Rusty Preview Their New Album Live at The Horseshoe

Checkerboard floors. A glittery red HORSESHOE sign that is shorthand for music itself, not to mention countless happy hours in Toronto for music lovers far and wide. A stage that has been stomped upon by the best across decades, from its deep, true tavern roots to the ascension of full-throttle Canadian rock and roll, woven together by Canadian folk and alt post rock cowpunk etcetera (and, nearest and dearest to us) waves of our own bright and shiny alternative scenes. By god, there’s now a discreet (believe it or not) A&W automatic ordering kiosk next to the mile-long main bar, not far from a cookbook of Elvis’ favourite dishes. This is how you do it, Toronto. Change nothing unless it’s to add some late-night food to a classic experience. Don’t gentrify. Don’t sell out, man. Thank you, Horseshoe for still existing. It’s Saturday night in Toronto. Summer has just landed in our laps this week and it’s a cooker of an evening. Our very own early 90s wall of noise-smart alternative heroes, Rusty, are here, leading the charge, as if to personally support our deep, years long dream for this music that saved the world once to do so again. As our beloved “90s bands” have reformed around the world, more people are recognizing the demand (and need) for authenticity, heart, rawness, and analog truth, A.K.A. real music. Superheroes everywhere have been coming out of retirement. Some heroes fly Porter airways from Sudbury.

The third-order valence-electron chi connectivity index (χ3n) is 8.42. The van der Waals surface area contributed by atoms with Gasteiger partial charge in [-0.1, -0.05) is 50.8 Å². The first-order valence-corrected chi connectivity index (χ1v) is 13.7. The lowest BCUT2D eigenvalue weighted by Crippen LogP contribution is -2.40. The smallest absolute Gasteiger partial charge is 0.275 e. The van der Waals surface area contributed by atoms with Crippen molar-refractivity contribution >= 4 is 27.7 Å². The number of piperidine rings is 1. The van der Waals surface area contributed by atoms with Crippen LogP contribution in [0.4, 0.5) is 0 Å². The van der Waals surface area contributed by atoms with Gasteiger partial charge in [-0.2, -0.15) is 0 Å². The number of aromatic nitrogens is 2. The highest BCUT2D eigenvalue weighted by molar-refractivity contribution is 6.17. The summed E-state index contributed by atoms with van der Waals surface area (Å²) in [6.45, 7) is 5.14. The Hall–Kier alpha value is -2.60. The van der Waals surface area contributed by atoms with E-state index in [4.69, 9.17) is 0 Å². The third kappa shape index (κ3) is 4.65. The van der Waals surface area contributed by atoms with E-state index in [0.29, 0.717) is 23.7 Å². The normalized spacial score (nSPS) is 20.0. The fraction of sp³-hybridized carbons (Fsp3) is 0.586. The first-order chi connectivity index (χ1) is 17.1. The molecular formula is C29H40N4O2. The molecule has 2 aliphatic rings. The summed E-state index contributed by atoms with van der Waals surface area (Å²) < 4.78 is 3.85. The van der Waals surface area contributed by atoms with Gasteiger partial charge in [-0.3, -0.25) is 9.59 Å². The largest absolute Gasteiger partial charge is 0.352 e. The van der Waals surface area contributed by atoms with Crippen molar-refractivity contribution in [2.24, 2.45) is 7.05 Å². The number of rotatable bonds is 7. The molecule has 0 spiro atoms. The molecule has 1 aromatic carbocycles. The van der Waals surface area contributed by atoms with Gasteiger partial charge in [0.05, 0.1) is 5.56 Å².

And so, Rusty’s great return is happening, though what should not be unusual and special, is today: community effort. Community sensibilities. And stadium love. Rusty is at home at the ‘Shoe, and it eases everything tonight. It’s the first time they’re playing music from their upcoming new album in public, and it feels as intimate as what those Much “Intimate and Interactives” of another age strived for. We were too cool to line up with kids to see visiting rock stars, then. And we sure thought such things would continue to be. Now, there’s only Strombo’s living room keeping such flames alive (beautifully). Music devotees with long-running podcasts and indie magazines. The true blue. Those who know are here in this room and are always in the room when Rusty plays a gig. And this room feels, tonight, like someone’s living room. The band is working out their set list as they go, getting comfortable, hilariously carefree, or, maybe, laughing like champs through the creation-in-process that is new music. Canadians will laugh through any kind of stress and entertain you while we sweat it out.